Cruise Ship Fashion for Total Amateurs

"You're going to New York?!" said my grandma, as I hung up the phone after checking on my flight information. "Um, sort of," I replied. More accurately, I was going to New York for approximately 20 minutes, after which I'd board the Celebrity Summit, a 2158-occupancy cruise ship, and head to, well, Bermuda.

Bermuda. On a cruise ship. I've never been on a cruise ship before — in fact, I've never been in the middle of the ocean, period — and seeing as I have a terror of open water and a major Titanic complex, I had no idea what to pack other than 10 LIFE JACKETS. I opted for certain basics (hot pink swimsuit, tiny white shorts, sundresses) and certain nautical-themed wares (a shirt with ships on it). Spoiler alert: I took photos of every single outfit I changed into, because the ship was covered in mirrors. At the last minute, I threw on a shark tooth necklace that I bought in Panama — because that's what pirates wear when they're feeling fancy — and hopped aboard.


After lunch and some seasick-quelling sips of rosé, I was shown to my room. Due to some holy mix-up from a greater power than I, I'd been upgraded at the last minute to the spa-themed room (don't even ask me how much my Scottish Presbyterian guilt kicked in when my dad expressed disbelief that I had my own balcony). Am I crazy, or is the greatest part of any vacation the moment when you get to your room, fling down your bags, and collapse on the bed?

The ship set sail to great fanfare, and soon enough it was nightfall, and time to change into something a little nicer. Here's the thing about cruise ship nights: People dress up. And they dress up right. And you wouldn't necessarily know this if, say, you had an inbred fear of the ocean and had never been on a cruise before. Let's just say I didn't pack a pair of heels.

Slater Zorn blouse, Zara pants, Tory Burch loafers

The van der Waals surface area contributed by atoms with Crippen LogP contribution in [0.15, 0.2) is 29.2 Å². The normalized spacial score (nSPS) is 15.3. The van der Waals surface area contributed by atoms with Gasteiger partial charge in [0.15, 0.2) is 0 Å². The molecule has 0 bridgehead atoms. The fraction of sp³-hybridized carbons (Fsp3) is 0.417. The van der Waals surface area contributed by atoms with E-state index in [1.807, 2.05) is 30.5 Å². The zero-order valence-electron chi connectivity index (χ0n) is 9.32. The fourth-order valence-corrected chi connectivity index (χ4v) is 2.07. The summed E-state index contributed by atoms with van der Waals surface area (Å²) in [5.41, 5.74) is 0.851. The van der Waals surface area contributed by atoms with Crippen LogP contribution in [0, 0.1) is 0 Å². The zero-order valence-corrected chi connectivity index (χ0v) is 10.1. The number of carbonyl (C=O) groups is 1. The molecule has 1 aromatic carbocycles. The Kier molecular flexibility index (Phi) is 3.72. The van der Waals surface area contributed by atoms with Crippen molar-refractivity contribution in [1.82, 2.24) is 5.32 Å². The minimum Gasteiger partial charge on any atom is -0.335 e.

But pants will do when dresses are not to be had, and flowy blue shirts make up for a lot of ills.

After eating, I naturally wanted to dance my face off. "Welcome to the worst club in the world," said an irate older man when I walked into the ship's main club, Revelations, a few hours later. "No one is dancing." But I started dancing, and he started dancing, and it was suddenly the best club in the world, and I went back every single night.


It is a truth universally acknowledged that all men involved in commandeering a boat are extremely attractive. Half of it is the uniform (did somebody say EPAULETTE NATION?) and half of it is the fact that they're doing something very important with an extremely large vessel. That morning, I toured the bridge and the engine room, and made a GREAT impression by asking the captain what sorts of nautical "slang" he used. (Answer: none. Ships don't use slang.)

Since my life was obviously really hard that day, I slunk on over to the ship's Canyon Ranch SpaClub and experienced something called, blissfully enough, the Dream Ritual. When my masseuse asked me if I had any problems, I said something like, "I sit at a computer all day writing, so I basically don't have a functional spine anymore." She pointed to her moonflower-scented oil with a knowing smile. An hour later, I was a new writer.

My outfit on Day Two was ship-themed, which I personally found very appropriate. I think it's important to show the world that you're really invested in whatever you're currently experiencing. Put me on a cruise? I WILL WEAR NAUTICAL PRINTS.

Julie Brown top, Target shorts, ancient sandals

Tiny white cutoffs were fine during the daytime, but that night was formal night, and formal night on a cruise ship is no joke. Women wear ball gowns. Men wear tuxedos. Apparently it's a throwback to the days when cruising was an ultra-formal activity, and I think it's a sweet ritual — but unfortunately, I didn't have anything truly fancy. I opted instead for a beloved ocean-blue maxi dress from Anthropologie that has seen me through enough socialization to kill a grown man.